Charles E. Richardson

Hurricane Irma: Not the one you might be thinking about

Last week’s storm brought me, in a weird sort of way, comfort. Before you label me insane, let me explain. My mother’s name was Irma, and on occasion, she could be a hurricane. I didn’t, at the time, appreciate being in the eye of her storms even though she said it was for my own good.

When I first heard of a hurricane churning away in the Atlantic Ocean named “Irma,” the first thing I wondered was whether it was spelled with an “E” or an “I.” With Harvey not yet a memory, I knew it had to be an “I.” My mother was constantly correcting people who wanted to spell her name with an “E,” and that’s not what Minnie Ann and Napoleon Stuckey had named their baby girl back in 1921.

While my mother’s memory is never far away, this hurricane carrying her name was, if nothing else, timely. My mom’s birthday was Tuesday, Sept. 12, so as she passed over, throwing trees around like matchsticks and wreaking everything else in her path, I wished her a happy 96th birthday. It’s hard to believe she will have been gone 15 years on Oct. 28.

Yes, Irma could be a hurricane, but I believe I was the only one “special” enough to see that side of her. There were many times I would have traded being “special.” But if not for her, there’s no telling where I would be today. I’ve come to appreciate being her “special” child. Lord knows I needed a lot of attention, and boy did I ever get it. She believed in Proverbs 13:24: “He who spares his rod hates his son, but he who loves him disciplines him promptly.”

She loved me a lot, however, she wasn’t always prompt. If I did something really, really bad (translated, really, really stupid), she wouldn’t pull out the rod immediately. But the next time I so much as blinked, the winds would swirl and lash out. My shingles would fly off as my eyes flooded with tears, all to no avail as she attempted to break off my tail rudder.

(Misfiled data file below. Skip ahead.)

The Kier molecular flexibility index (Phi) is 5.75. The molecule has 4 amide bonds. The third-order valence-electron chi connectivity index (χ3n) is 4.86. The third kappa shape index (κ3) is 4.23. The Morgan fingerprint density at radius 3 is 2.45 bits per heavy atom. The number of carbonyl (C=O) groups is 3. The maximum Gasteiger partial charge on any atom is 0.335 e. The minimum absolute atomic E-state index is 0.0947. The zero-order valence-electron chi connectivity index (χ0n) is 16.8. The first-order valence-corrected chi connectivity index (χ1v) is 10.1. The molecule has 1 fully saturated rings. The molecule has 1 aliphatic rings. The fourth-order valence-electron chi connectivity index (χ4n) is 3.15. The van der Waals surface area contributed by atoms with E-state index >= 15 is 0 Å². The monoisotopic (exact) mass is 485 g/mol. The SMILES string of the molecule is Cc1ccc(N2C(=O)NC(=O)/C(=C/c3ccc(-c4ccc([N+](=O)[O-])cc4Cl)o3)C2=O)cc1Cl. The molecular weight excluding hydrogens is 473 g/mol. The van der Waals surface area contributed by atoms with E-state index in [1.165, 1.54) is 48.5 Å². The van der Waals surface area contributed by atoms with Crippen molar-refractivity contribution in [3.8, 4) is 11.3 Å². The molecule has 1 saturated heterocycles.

Everybody else reminds me how friendly and kind my mother was and how much she would help people — and that’s all true. They saw the calm waters but didn’t feel the vicious undertow her “special” child — every now and again — would feel when he jumped into the wrong place and got swept out to sea.

This weather hurricane also got me to thinking about the cycles of life. As Irma barreled toward Florida, my second great grandchild, Sarah, was born. At almost the same time, my wife’s colleague’s husband, Wayne Rogers, just a few floors above the Maternity Ward in the Medical Center, was succumbing to cancer. He was just shy of his 55th birthday.

Hurricanes are part of the cycle of life. They rumble in, uproot trees and devastate homes and schedules. And just like that, they disappear and we get on with life. At least most of us do. Those who take a direct hit may take months, even years to get to a “new normal.” And when hurricanes of life and death strikes a blow, it can take you out — if you let it.

Hurricanes, of the weather and life kind, show us what we’re made of; how far we can bend without breaking. They make us appreciate the important people in our midst and help us understand that its not about the house or cars and trucks that the wind and water so easily flushed or trees crushed. It’s about the people who stood beside us and helped us hold on.

On Tuesday afternoon when the sun broke through the clouds, I walked out of our downtown office where our newsroom had to resettle because our Mercer office lost power and had sprung several leaks. I looked up at the sky and asked, “Mom, are you done yet?” The sky got clearer and somewhere I knew there had to be a rainbow.